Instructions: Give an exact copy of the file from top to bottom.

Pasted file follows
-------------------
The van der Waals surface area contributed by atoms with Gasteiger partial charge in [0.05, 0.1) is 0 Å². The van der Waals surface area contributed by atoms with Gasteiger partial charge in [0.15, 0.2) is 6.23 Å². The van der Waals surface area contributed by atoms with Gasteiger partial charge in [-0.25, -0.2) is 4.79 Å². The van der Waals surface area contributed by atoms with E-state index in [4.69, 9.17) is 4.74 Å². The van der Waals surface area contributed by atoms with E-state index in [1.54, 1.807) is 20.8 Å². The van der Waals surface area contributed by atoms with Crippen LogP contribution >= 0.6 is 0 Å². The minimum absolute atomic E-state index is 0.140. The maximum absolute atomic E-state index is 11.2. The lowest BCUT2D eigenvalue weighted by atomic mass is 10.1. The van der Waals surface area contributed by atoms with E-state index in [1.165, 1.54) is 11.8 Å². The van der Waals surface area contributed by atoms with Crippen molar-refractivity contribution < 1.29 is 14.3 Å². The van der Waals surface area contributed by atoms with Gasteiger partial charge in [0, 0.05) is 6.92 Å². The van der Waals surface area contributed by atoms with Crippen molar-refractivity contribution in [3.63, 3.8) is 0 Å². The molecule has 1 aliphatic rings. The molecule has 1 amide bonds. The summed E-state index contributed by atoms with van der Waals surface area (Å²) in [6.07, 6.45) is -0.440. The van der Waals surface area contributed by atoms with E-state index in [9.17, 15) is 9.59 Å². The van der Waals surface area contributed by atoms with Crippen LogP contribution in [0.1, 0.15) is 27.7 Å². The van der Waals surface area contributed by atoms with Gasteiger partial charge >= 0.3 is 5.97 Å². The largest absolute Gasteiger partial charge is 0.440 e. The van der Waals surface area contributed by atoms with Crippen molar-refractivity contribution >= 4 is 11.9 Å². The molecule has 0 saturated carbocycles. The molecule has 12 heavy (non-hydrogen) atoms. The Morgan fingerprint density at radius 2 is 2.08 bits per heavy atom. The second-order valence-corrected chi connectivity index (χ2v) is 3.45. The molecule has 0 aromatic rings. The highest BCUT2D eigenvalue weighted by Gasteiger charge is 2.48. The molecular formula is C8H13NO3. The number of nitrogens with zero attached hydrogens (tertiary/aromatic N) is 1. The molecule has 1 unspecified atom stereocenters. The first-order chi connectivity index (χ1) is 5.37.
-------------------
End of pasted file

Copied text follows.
The van der Waals surface area contributed by atoms with Gasteiger partial charge in [0.05, 0.1) is 0 Å². The van der Waals surface area contributed by atoms with Gasteiger partial charge in [0.15, 0.2) is 6.23 Å². The van der Waals surface area contributed by atoms with Gasteiger partial charge in [-0.25, -0.2) is 4.79 Å². The van der Waals surface area contributed by atoms with E-state index in [4.69, 9.17) is 4.74 Å². The van der Waals surface area contributed by atoms with E-state index in [1.54, 1.807) is 20.8 Å². The van der Waals surface area contributed by atoms with Crippen LogP contribution >= 0.6 is 0 Å². The minimum absolute atomic E-state index is 0.140. The maximum absolute atomic E-state index is 11.2. The lowest BCUT2D eigenvalue weighted by atomic mass is 10.1. The van der Waals surface area contributed by atoms with E-state index in [1.165, 1.54) is 11.8 Å². The van der Waals surface area contributed by atoms with Crippen molar-refractivity contribution < 1.29 is 14.3 Å². The van der Waals surface area contributed by atoms with Gasteiger partial charge in [0, 0.05) is 6.92 Å². The van der Waals surface area contributed by atoms with Crippen molar-refractivity contribution in [3.63, 3.8) is 0 Å². The molecule has 1 aliphatic rings. The molecule has 1 amide bonds. The summed E-state index contributed by atoms with van der Waals surface area (Å²) in [6.07, 6.45) is -0.440. The van der Waals surface area contributed by atoms with E-state index in [9.17, 15) is 9.59 Å². The van der Waals surface area contributed by atoms with Crippen LogP contribution in [0.1, 0.15) is 27.7 Å². The van der Waals surface area contributed by atoms with Gasteiger partial charge >= 0.3 is 5.97 Å². The largest absolute Gasteiger partial charge is 0.440 e. The van der Waals surface area contributed by atoms with Crippen molar-refractivity contribution >= 4 is 11.9 Å². The molecule has 0 saturated carbocycles. The molecule has 12 heavy (non-hydrogen) atoms. The Morgan fingerprint density at radius 2 is 2.08 bits per heavy atom. The second-order valence-corrected chi connectivity index (χ2v) is 3.45. The molecule has 0 aromatic rings. The highest BCUT2D eigenvalue weighted by Gasteiger charge is 2.48. The molecular formula is C8H13NO3. The number of nitrogens with zero attached hydrogens (tertiary/aromatic N) is 1. The molecule has 1 unspecified atom stereocenters. The first-order chi connectivity index (χ1) is 5.37.